In common Hindi parlance, there are three words for love: ishq, pyar, and mohabbhat. Perhaps less important is the difference in each one of these terms than is the notion that there are three distinct ways to describe the feeling of love. But, is the English language so void that we must leave “love” – the feeling between two – to encompass everything from romance to lust? Or is it that the phrase ‘to love one another’ is only complete when we’ve dissected its meaning into the principal components that make such feeling endure?
Convention has it that, once we’ve set our eyes on the bird or bee, as we discover more about his or her depths, we fall more in love. But, there also exists the cliché narrative of two lovebirds falling for one another at first glance. If both hold true, can it be that love consists of two opposing forces, and transcending these polarities leads us to an optimal, long-term relationship?
The Buddhist school of the Middle Way (Madhyamika–Shunyavada) bisects Shunya – that which is “Indescribable” and ultimately the nature of all things (non-existent, existent, both, and neither) – into the phenomenal (relative) and the real (absolute). The world exists in the sense of the real or absolute, but also does not exist in the phenomenal or relative (eternalism). The world also does not non-exist, as one cannot deny the existence of one’s experience in the relative (nihilism). Just as the realm of the intellect cannot reconcile these opposing forces of Shunya, the duality of intimacy and desire can only attempt to reconcile love. Love without intimacy creates no feeling of closeness, preventing two from merging; however, love without desire suffocates the separateness that allows for individuality and independence to thrive. “When people become fused – when two people become one – connection can no longer happen. There is no one to connect with. Thus separateness is a precondition for connection…” Here, love is without neither desire nor intimacy, as Shunya is without neither the relative nor the real.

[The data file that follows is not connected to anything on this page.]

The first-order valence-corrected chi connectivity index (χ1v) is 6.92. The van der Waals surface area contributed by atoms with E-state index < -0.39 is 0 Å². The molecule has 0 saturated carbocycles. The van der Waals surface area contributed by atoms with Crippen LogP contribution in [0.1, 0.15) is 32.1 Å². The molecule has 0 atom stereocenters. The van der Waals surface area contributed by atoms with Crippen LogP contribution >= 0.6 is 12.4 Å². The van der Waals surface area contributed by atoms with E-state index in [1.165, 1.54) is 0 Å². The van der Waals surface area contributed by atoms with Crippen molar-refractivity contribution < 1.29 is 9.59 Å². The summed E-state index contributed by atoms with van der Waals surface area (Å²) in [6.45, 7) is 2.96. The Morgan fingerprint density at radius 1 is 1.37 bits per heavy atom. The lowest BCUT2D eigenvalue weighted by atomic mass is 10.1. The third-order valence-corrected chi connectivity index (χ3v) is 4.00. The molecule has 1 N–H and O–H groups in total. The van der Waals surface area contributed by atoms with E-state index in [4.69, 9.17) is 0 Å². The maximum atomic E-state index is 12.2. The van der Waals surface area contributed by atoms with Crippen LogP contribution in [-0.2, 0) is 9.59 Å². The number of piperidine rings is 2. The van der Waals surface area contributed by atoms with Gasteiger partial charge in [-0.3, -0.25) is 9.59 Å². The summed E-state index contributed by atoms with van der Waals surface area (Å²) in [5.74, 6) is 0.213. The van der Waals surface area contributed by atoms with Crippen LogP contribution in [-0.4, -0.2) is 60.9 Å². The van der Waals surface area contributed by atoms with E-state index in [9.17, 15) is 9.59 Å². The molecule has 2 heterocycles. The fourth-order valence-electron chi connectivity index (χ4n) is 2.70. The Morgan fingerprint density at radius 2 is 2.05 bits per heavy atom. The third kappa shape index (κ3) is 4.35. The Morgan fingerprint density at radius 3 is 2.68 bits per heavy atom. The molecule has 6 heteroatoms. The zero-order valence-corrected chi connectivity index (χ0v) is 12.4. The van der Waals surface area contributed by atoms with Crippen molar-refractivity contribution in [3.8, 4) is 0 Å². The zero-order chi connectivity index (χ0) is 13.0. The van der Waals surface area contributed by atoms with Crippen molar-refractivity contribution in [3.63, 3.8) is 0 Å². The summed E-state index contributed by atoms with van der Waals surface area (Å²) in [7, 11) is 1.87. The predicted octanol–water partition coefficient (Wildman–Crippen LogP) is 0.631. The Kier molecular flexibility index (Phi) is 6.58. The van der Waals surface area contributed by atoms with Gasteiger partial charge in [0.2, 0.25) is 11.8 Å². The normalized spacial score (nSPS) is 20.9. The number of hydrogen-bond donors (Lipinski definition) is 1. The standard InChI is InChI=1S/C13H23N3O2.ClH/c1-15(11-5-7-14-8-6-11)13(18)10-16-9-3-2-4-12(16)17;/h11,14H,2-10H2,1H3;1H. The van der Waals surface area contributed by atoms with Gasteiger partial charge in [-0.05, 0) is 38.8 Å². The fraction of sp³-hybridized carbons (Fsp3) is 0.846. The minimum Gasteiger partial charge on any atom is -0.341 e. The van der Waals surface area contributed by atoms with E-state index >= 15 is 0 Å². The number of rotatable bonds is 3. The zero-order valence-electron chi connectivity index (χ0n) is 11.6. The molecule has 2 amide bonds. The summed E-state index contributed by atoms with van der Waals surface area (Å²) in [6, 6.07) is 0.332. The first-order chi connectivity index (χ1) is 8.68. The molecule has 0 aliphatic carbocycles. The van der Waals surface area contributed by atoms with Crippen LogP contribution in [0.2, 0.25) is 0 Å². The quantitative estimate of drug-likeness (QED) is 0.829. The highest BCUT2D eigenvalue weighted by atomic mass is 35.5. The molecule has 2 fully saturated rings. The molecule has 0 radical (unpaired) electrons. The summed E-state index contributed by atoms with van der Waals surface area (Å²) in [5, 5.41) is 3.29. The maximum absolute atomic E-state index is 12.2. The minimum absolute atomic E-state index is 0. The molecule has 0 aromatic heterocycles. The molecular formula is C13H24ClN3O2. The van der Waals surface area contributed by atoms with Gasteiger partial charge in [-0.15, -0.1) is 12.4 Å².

The simple paradox of love and Buddhism lies in desire, an afflictive emotion described more as “craving” in the Twelve-Fold Wheel of Dependent Origination. This keeps us in the cycle of Samsara, or suffering – the principal address of Buddha’s mission in his pursuit of enlightenment. His Four Noble Truths: suffering exists, there are conditions for suffering, there exists an end to this suffering, and there is a path to end this suffering.
But, if knowledge is to intimacy as curiosity is to desire and discovery, can we explain both our intimacy with the scriptures and our simultaneous quest to test their veracity – as the Buddha so rightly wished? If so, is love indeed Buddhist, and Buddhism indeed love?
 Perel, Esther. Mating in Captivity: Unlocking Erotic Intelligence. New York: Harper, 2007. 25.
Image courtesy of Flickr Commons.
Jai Mirchandani is a graduate of The George Washington University, the London School of Economics, and New York University with disciplines in Finance, International Business, Economics, and Religious Studies. He is the Founder of The Dharma Foundation, a non-profit that seeks to build next-generation leaders in Dharma. Jai is most passionate about bringing Dharma into the formal and informal educational sectors in order to steer both the self and community to more ethical growth and development.